Recently, my brother, who lives in South Florida, sent me a photograph of a tarpon he’d caught off Islamorada, in the Florida Keys. “I practiced socially distant fishing,” he said. No need for a mask. There was no one else aboard his boat, let alone on the water. “The lack of boats on a Sunday morning was eerie,” he told me. In a neat trick of maritime multitasking, Andy piloted the boat, fought the 110-pound fish, photographed it and released it.
I confess to a twinge of envy. I live in Washington, D.C., an inconvenient distance from good, fishable waters, and I don’t own a boat. Anyway, my favorite fish are trout, which are far from an urban pursuit. Usually during this time of year, I’d be streamside in Devon, England, casting for browns, but the coronavirus put an end to that. The Arundell Arms, a sporting hotel I like there, is closed. For now, a plane trip seems too chancy.
So I dream of trout and gaze longingly at a photograph that hangs in my home office. It was taken in Panama in 1941 by Luis Marden, a former colleague, much-missed friend and legendary explorer, writer, photographer for National Geographic. The image features three rainbow trout on a bed of moss framed by a surround of yellow orchids and red coffee cherries. Marden — a polymath who spoke five languages, discovered the wreck of the HMS Bounty, retraced Columbus’ voyage to the New World using the original logs, and was a pioneer in underwater color photography — habitually found a way to cast a line (almost always a fly line) into nearly every drop of exotic water he encountered on assignment. Somehow, in the course of a trip, he discovered a trout stream on the cool, tropical slopes of a volcano.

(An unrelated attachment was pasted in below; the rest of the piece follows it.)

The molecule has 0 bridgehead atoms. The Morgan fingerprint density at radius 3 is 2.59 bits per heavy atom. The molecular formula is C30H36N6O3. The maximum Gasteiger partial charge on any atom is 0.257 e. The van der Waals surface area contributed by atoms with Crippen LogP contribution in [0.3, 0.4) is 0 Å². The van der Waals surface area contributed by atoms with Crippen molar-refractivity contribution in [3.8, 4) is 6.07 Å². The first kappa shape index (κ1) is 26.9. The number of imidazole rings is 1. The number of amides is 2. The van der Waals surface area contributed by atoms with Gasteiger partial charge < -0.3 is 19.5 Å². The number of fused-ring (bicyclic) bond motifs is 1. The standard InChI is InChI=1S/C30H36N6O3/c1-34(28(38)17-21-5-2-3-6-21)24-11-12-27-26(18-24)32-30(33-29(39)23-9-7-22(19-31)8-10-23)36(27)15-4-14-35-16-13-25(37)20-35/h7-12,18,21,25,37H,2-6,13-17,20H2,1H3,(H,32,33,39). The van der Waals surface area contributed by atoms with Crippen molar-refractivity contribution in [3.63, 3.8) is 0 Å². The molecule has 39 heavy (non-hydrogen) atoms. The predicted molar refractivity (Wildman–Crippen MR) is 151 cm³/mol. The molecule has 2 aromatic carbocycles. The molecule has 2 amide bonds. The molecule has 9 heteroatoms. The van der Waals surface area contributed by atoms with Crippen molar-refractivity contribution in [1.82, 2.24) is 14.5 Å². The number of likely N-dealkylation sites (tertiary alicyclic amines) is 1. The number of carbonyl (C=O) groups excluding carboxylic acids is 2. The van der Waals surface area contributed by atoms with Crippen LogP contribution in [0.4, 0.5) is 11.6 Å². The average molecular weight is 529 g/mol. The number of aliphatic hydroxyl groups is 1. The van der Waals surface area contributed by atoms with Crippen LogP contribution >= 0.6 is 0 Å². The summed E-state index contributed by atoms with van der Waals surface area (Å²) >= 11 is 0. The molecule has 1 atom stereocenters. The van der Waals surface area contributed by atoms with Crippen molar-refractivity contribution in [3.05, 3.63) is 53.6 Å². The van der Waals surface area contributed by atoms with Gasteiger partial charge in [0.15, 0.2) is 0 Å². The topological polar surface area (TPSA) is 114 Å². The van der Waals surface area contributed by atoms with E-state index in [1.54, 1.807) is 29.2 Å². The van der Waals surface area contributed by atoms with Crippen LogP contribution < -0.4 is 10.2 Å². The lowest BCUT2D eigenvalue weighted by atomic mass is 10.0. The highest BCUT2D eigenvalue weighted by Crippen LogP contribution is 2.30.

Marden was a man of impeccable taste and manners, given to Brooks Brothers stripes and shirts made from Sea Island cotton. Naturally, he was a dry-fly man. It was his canny proclivity for pairing assignment travel with fishing that inspired my purchase of a Smuggler three decades ago at the House of Hardy in London. The aptly named 8-foot, 2-inch graphite rod breaks down into seven sections; cased, it measures 18 inches and fits neatly in my handbag.
The Hardy store has since closed and been absorbed by Farlows, another of those outdoor-country-pursuits-by-appointment-to-her-majesty brands on Pall Mall, where you can, if you are sufficiently well-heeled, buy a leather-lined pair of Chameau Wellingtons for £360 ($450). The rod, a splurge, has long since repaid my investment. It accompanied me on assignments — coincidentally, many near some fine trout waters — as my accomplice when fishing for cutthroats in the icy headwaters of the Pecos in the mountains of New Mexico, rainbow trout in the Beaver Kill, and browns in that skein of small, swift rivers in Devon.
“Fishing is a solace,” Marden wrote, quoting George Orwell. It is “the opposite of war; a civilized, gentle and healing occupation.” For now, however, the pervasive viral fog has interposed itself between me and that solace.
There was a modest remedy. I took my Smuggler from its case, admired the dark gleam of its oxblood finish, assembled the rod and its companion Hardy reel, went outside, walked through the backyard to the alley and began casting. There was satisfaction in the tremble of the rod as the line was flung forward onto an asphalt river. Instead of trees, hazards included the overhead menace of telephone wires, garbage bins and parked cars. No doubt, my neighbors might have wondered about the crazy lady fishing in the alley. When I told an equally city-marooned, fishing-deprived friend who owns a cabin on the Blackfoot in Montana about my lunacy, he was properly sympathetic. “You are not alone,” he replied. “We’re all slightly bonkers.”
The fly angler’s spring is sometimes called the “sweet of the year,” a phrase lifted from Shakespeare’s The Winter’s Tale. In the Bard’s England, where I, alas, am not, hawthorn is blooming in bridal white; its fragrance fills the air. It is the best time to pursue trout. Not this year, quel dommage. But next year, hopefully.